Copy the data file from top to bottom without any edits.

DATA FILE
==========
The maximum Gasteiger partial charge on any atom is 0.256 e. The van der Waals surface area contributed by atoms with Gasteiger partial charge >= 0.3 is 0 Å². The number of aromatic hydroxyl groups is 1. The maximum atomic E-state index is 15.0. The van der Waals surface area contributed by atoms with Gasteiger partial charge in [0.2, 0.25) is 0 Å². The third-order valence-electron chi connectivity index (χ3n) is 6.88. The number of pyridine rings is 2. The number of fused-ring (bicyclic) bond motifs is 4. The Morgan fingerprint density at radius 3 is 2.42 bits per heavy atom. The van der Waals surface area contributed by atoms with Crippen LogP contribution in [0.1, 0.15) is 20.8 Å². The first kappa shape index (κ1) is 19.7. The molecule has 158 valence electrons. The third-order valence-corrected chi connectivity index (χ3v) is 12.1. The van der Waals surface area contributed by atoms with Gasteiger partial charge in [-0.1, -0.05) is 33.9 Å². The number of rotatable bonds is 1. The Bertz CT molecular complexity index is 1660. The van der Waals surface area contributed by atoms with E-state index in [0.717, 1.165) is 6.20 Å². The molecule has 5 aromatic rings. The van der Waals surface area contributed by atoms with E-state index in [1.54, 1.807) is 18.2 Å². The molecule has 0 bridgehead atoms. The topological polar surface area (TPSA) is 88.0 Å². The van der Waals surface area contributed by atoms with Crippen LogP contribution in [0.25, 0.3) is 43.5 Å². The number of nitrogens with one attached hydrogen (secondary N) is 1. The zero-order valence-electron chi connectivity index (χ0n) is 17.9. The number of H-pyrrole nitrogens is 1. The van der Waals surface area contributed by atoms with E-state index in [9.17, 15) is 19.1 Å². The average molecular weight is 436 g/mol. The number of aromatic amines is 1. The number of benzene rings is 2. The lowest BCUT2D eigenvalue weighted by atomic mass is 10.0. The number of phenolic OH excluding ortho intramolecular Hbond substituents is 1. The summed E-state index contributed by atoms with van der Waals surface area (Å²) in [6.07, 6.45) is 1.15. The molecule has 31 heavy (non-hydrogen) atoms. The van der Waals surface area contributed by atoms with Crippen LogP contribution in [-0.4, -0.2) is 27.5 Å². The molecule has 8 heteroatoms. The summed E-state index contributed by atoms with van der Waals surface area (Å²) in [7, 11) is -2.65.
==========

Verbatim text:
The maximum Gasteiger partial charge on any atom is 0.256 e. The van der Waals surface area contributed by atoms with Gasteiger partial charge >= 0.3 is 0 Å². The number of aromatic hydroxyl groups is 1. The maximum atomic E-state index is 15.0. The van der Waals surface area contributed by atoms with Gasteiger partial charge in [0.2, 0.25) is 0 Å². The third-order valence-electron chi connectivity index (χ3n) is 6.88. The number of pyridine rings is 2. The number of fused-ring (bicyclic) bond motifs is 4. The Morgan fingerprint density at radius 3 is 2.42 bits per heavy atom. The van der Waals surface area contributed by atoms with Crippen LogP contribution in [0.1, 0.15) is 20.8 Å². The first kappa shape index (κ1) is 19.7. The molecule has 158 valence electrons. The third-order valence-corrected chi connectivity index (χ3v) is 12.1. The van der Waals surface area contributed by atoms with Gasteiger partial charge in [-0.1, -0.05) is 33.9 Å². The number of rotatable bonds is 1. The Bertz CT molecular complexity index is 1660. The van der Waals surface area contributed by atoms with E-state index in [0.717, 1.165) is 6.20 Å². The molecule has 5 aromatic rings. The van der Waals surface area contributed by atoms with E-state index in [1.54, 1.807) is 18.2 Å². The molecule has 0 bridgehead atoms. The topological polar surface area (TPSA) is 88.0 Å². The van der Waals surface area contributed by atoms with Crippen LogP contribution in [0.25, 0.3) is 43.5 Å². The number of nitrogens with one attached hydrogen (secondary N) is 1. The zero-order valence-electron chi connectivity index (χ0n) is 17.9. The number of H-pyrrole nitrogens is 1. The van der Waals surface area contributed by atoms with E-state index in [9.17, 15) is 19.1 Å². The average molecular weight is 436 g/mol. The number of aromatic amines is 1. The number of benzene rings is 2. The lowest BCUT2D eigenvalue weighted by atomic mass is 10.0. The number of phenolic OH excluding ortho intramolecular Hbond substituents is 1. The summed E-state index contributed by atoms with van der Waals surface area (Å²) in [6.07, 6.45) is 1.15. The molecule has 31 heavy (non-hydrogen) atoms. The van der Waals surface area contributed by atoms with Crippen LogP contribution in [-0.4, -0.2) is 27.5 Å². The molecule has 8 heteroatoms. The summed E-state index contributed by atoms with van der Waals surface area (Å²) in [7, 11) is -2.65.